Warning issued over æcopycatÆ piracy
A committee from the United Kingdom’s House of Lords has issued a report that warns “if the piracy problems of the Gulf of Aden and the Indian Ocean are not robustly tackled, there will be copycat piracy elsewhere on the world's shipping lanes adjacent to failed states or regions where a government's writ fails to reach.”
The report said ship protection could be improved by putting troops on ships.
The European Union Committee of the House of Lords looked at the issue of piracy and the EU’s EUNAVFOR Somalia – Operation Atalanta, which has been in operation since December 2008.
Operation Atalanta was the EU’s first-ever naval Common Security and Defence Policy (CSDP) operation and the first military CSDP operation in which the United Kingdom has taken a leading role.
Originally given a one-year term with a budget of 8.3 million euros, the EU council late last year extended its mandate until Dec. 12. It operates in a zone comprising the south of the Red Sea, the Gulf of Aden, the Somali basin and part of the Indian Ocean, including the Seychelles, an area in size comparable to that of the Mediterranean Sea.
The House of Lords committee said Operation Atalanta “has made a strong contribution to combating piracy, in particular protecting World Food Program ships and coordinating with other maritime forces in the area.”
But it said there are a number of areas that need improvement and require action.
“Naval vessels and their crews are very expensive resources in short supply. With more surveillance aircraft the Atalanta fleet could be far more effective and efficient,” the report said. “Permanent availability of a tanker would prevent Atalanta vessels from having to return to port on a regular basis solely to refuel.”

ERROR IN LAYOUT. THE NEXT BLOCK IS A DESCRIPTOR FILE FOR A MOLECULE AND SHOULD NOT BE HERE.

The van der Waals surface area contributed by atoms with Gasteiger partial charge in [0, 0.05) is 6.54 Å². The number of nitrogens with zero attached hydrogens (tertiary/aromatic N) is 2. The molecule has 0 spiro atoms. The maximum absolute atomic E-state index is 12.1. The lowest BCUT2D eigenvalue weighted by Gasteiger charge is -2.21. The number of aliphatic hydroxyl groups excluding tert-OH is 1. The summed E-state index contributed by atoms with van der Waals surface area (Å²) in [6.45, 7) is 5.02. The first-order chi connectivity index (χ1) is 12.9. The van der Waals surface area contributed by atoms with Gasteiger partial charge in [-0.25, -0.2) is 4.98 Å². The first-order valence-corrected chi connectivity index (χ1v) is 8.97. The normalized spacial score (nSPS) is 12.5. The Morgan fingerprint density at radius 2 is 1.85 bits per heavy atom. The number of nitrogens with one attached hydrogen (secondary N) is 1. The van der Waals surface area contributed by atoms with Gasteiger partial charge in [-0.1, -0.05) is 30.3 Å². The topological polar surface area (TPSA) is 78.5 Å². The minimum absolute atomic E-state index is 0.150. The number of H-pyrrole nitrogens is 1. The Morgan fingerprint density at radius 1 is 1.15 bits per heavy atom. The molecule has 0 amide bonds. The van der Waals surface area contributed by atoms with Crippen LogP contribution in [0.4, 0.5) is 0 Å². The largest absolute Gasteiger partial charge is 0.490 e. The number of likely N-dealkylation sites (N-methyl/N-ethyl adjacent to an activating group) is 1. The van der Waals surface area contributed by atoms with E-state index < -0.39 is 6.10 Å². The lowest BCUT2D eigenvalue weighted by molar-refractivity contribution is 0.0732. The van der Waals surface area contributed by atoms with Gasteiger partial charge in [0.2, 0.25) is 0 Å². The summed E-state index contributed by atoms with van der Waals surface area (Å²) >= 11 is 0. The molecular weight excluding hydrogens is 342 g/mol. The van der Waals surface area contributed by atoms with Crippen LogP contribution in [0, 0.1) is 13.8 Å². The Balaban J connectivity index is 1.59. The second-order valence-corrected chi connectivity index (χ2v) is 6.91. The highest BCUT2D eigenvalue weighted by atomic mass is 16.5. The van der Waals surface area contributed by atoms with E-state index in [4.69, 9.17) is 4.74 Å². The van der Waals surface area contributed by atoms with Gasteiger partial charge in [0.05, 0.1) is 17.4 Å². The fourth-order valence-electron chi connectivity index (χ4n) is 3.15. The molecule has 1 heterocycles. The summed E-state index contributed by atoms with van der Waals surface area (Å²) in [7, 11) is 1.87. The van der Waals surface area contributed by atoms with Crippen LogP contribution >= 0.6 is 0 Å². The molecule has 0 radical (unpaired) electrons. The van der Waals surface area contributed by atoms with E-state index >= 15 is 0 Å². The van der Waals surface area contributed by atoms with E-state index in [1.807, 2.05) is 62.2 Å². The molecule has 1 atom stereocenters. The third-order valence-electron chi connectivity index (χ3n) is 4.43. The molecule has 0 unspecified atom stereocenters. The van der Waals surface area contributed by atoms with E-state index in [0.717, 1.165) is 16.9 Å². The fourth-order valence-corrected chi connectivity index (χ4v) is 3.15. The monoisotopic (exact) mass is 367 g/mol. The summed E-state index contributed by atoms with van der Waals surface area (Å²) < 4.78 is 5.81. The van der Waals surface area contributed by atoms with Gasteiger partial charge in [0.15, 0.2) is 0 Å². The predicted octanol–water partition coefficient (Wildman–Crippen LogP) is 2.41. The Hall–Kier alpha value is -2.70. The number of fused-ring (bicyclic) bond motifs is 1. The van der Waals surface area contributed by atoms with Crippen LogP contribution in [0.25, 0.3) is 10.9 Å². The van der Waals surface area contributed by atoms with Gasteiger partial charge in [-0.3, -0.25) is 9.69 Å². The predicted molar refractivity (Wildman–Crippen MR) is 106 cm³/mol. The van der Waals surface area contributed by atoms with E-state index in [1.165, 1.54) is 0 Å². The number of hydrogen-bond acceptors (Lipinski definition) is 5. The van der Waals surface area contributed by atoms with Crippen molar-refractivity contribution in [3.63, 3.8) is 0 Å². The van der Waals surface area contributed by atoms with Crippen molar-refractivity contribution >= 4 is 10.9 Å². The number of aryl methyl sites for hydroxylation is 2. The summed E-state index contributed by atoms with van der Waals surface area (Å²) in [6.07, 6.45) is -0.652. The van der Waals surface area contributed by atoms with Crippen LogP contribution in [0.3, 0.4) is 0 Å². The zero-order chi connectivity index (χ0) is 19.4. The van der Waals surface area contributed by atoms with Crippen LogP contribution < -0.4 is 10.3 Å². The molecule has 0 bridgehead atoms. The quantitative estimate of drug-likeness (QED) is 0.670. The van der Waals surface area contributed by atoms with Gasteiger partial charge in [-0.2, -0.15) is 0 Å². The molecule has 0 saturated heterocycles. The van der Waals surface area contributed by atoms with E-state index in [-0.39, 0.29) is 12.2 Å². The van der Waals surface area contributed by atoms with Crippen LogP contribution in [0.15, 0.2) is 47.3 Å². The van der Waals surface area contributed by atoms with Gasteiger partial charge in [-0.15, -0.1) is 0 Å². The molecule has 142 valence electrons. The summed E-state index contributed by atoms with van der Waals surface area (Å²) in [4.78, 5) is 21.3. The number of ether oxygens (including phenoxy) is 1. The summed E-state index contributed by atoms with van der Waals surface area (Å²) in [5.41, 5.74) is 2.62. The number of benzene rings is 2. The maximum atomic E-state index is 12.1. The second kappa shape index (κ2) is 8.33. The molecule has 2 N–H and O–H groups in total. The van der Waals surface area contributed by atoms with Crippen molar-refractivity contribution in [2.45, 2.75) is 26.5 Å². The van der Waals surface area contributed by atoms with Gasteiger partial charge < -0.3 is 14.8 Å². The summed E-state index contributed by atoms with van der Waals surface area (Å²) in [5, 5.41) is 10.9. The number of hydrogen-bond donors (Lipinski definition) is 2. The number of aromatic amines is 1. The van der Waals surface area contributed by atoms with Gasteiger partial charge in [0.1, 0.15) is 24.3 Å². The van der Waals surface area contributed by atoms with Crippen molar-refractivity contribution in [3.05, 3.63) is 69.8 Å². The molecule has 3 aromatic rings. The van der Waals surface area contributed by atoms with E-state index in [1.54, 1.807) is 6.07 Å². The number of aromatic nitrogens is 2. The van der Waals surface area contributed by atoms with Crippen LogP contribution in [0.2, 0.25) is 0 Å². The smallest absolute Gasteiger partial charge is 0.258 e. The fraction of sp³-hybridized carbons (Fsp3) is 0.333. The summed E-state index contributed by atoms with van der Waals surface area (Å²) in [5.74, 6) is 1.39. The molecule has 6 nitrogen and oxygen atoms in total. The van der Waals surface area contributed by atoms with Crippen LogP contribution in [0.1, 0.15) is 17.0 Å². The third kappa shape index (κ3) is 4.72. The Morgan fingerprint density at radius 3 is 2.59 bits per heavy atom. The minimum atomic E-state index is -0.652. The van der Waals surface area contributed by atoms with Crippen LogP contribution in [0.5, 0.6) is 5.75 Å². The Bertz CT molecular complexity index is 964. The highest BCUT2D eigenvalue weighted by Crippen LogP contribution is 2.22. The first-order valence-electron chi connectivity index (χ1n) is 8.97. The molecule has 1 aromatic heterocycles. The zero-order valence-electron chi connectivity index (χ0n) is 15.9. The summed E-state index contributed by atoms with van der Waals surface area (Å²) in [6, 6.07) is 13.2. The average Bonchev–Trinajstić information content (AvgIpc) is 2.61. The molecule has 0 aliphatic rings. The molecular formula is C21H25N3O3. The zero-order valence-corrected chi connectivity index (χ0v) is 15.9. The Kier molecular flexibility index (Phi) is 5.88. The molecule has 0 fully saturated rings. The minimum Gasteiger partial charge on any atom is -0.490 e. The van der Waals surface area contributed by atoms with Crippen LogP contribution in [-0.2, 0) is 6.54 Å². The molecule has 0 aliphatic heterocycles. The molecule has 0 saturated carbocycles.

The United Kingdom and European Union “should insist that the WFP charter faster, larger and more modern vessels” because the small, slow ships used by the program “makes them especially vulnerable to pirate attacks. As a result they require greater military protection and resources.”
The report adds that it would be “even more efficient for military contingents to be placed on these vessels rather than having warships and their crew shadowing each delivery. It should be a condition of the award of a WFP contract that, when requested, the flag state allow these vessels to carry Atalanta military forces on board.”
The report said troops placed on commercial shipping should be given specialized training. It agrees with U.K. policy that private security guards should not be placed on commercial shipping because of the increased risks to crew and ships.
The committee also took the insurance industry to task, saying it “is not taking sufficient responsibility for ensuring that commercial shipping transiting the area complies with readily available, tried and tested procedures to reduce the risk of capture by pirates. At a minimum the industry should impose increased insurance premiums on ship operators who do not comply.
“We agree with the increasingly robust action taken against pirates by Atalanta forces. There is a need to change the perceived risk/reward ratio for pirate activity. We welcome the EU's agreements with Kenya and the Seychelles to prosecute pirates, and the negotiations now taking place with other states in the region. We wait to see the number of successful prosecutions that result.”
The report cautions, however, that “there will be no solution to the problem of piracy without a solution to the root causes of the conflict on land in Somalia. We support the EU's efforts to deal with Somalia's problems by building up the security sector in line with democratic norms, providing humanitarian assistance and assisting the authorities in Somaliland and Puntland to strengthen their coast guards.” ' Chris Dupin